Sending Clients on a Successful Journey

Think about the client journey as a marketing roadmap to your training services and classes. Another way to put it: A client journey is the complete experience a dog lover has with your business, from start to finish.

Toy van sitting on a map. Everyone who comes into contact with your business takes a journey with you. Careful cultivation of that journey, of the pathways people have available to them, means more potential clients becoming actual ones, and more of those becoming repeat clients and raving fans who send others your way.

Every journey has a beginning, a middle, and an end. The client journey is no exception. (Though when crafted well clients tend to cycle back through rather than saying good-bye!)

Here are the 4 parts every client journey should include, and some tips for mastering them:

1. Entry Points
Each client’s journey, each client’s experience of your company, begins at an entry point. You likely have more than one, and hopefully many.

Entry points include professional referrals, such as recommendations from a vet clinic, pet supply shop, or rescue organization.

Other dog lovers may find their way to you via a personal referral from a friend, family member, or work colleague who has enjoyed your services or perhaps come into contact with your marketing materials.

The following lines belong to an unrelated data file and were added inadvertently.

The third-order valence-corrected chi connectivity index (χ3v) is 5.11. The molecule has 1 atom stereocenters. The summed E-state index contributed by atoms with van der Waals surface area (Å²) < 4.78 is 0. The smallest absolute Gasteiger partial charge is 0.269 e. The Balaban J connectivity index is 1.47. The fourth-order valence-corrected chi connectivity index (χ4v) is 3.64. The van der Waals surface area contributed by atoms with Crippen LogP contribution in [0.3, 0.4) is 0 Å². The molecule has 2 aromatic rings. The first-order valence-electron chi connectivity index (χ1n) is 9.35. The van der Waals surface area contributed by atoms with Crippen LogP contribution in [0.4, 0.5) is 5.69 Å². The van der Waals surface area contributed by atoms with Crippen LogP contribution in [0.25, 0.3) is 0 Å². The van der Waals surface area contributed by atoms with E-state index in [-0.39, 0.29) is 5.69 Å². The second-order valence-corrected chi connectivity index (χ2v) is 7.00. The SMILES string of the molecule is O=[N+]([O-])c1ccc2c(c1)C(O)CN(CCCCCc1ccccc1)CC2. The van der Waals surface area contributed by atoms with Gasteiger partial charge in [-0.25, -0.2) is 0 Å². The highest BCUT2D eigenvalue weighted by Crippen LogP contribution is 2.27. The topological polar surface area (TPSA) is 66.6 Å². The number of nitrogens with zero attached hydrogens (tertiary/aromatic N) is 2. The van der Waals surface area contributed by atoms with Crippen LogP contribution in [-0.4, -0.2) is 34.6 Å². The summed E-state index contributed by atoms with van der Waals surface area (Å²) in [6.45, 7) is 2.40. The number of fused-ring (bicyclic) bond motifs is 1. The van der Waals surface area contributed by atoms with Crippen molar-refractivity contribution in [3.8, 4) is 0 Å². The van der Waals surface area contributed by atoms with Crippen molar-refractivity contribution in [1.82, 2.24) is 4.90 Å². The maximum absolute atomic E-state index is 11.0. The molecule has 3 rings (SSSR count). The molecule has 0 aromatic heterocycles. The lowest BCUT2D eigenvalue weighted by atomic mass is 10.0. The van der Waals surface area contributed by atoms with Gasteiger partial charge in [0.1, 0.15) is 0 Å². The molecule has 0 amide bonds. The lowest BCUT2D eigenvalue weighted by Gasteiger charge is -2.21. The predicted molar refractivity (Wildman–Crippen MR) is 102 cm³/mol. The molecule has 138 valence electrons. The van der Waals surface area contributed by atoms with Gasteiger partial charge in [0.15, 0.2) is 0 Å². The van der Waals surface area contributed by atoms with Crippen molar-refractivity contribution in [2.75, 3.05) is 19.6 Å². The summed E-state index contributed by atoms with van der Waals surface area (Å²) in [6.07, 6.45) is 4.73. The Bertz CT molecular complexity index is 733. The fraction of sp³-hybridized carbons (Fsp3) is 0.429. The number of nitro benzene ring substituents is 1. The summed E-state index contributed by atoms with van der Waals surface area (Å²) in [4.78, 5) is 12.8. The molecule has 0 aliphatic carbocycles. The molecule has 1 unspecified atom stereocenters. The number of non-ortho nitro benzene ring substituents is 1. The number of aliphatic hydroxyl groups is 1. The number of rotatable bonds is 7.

Speaking of which, your marketing materials are also potential on-ramps to a client journey with your business. A dog guardian may begin their journey by picking up your print newsletter at their local pet shop or reading a good training tip sheet while waiting at their vet clinic, for example.

If your website is performing well a Google search can be another common entry point, making investing in good search engine optimization, or SEO, worthwhile.

Entry Point Pointer: The more opportunities dog lovers have to come into first contact with your business, the better. Take a moment to count and assess your current entry points. Where can you make it easier for people to find you?